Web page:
I've had two convection ovens, one years ago and one recent.
Neither auto set the temp back 25 degrees, but their manufacturers,
and most manufacturers, for that matter, say to set it back 25
degrees because convection cooks faster, whatever that all means.
And, why is it always 25 .... why not 30 or 20?
re: "The instructor said they baked at 50 F deg hotter"
What does that mean?
Does it mean that the internal temperature of the oven was 50 degrees
hotter than the setting or that they *acted* as if the internal
temperature of the oven was 50 degrees hotter than the setting or that
the setting had to be 50 degrees lower than what the recipe called
Rule of thumb that I've heard is 25 - 25. Twenty five degrees cooler for
25% less time to equal a conventional oven. My brand though, gives
temperatures for cooking meat higher than most. We like the results too.
Most do roast beef at 325 to 350. We do everything at 400 or higher on
convection. Great results!
My girlfriend long ago moved to a very small apartment in a very
expensive n'hood, and her stove didn't have a temp setting on the
oven, just a valve. I got her an oven thermometer and said I wanted
to borrow it for a day or two to see if my oven temp matched my oven
She didn't want to lend it to me, and sort of called me an Indian
Earlier I had replaced the dial string on her radio and had her buy
the package of dial string. I wanted to keep what was left, but she
said it was hers and I couldn't have it.
But she was fun while it lasted.
I have a Kitchenaid electric which is about a year old. You set it
the desired temp. The oven starts out by showing "low" until it gets
minimum temp that it will display, which I think is 160 or so. Then
showing the actual temp, increasing until it reaches the set point.
After that, I don't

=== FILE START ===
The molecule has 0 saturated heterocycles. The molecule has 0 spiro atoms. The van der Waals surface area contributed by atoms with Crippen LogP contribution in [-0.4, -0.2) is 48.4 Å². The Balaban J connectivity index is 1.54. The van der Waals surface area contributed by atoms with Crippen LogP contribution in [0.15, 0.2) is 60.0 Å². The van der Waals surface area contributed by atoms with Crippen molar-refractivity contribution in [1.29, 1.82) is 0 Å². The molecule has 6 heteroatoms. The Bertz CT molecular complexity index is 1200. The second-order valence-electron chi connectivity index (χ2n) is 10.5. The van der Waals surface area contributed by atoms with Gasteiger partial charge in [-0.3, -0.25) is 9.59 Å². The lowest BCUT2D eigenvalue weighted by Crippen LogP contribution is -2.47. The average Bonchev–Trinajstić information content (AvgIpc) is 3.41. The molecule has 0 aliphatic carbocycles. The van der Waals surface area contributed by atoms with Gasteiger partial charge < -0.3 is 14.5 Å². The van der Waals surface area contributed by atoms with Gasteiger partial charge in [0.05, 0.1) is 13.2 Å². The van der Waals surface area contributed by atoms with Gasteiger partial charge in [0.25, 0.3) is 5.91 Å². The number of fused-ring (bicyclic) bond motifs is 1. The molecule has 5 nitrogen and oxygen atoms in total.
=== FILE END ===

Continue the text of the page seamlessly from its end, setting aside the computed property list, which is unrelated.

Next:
think it shows variation, at least I've never seen it do it. It justs
set point and continues to do so, even if you open the door.
Probably because consumers aren't interested in paying for it.
At the risk of sounding sexist, women don't want that much
Old recipes often refer just to a "slow" oven or a "fast" oven.
Gosh, don't they understand that the success or failure of a roast
depends on sampling temperature to three significant figures every 30
seconds for two hours? Don't they understand that having more numbers
in front of them validates their intellect?
Next you'll tell me that many of them don't know what power factor
their fridge is running at or what perils await if the counter outlets
are installed ground-pin-down. They sure are lucky they've got us
around. Now excuse me, I see a switch plate that doesn't have its
screw slots lined up. Hey, did you move my tools? I've been keeping
them right here on the counter next to the sink.
For "fast" you opened the draught and threw in some coal. Even more if
someone was drawing hot water.
You may be making the assumption that everyplace in the oven
is the same temperature at any given time.
The most appropriate place for a sensor would probably be
right in the center of the cooking area, and that would be
in the user's way. Sensing at a point that isn't in the way
may not give accurate results.
If you're really "hot" about getting more accurate temps,
you'd probably be best off using a probe-type thermometer.
If you're cooking a roast, for example, it's the temp inside
the roast that you're most concerned with.
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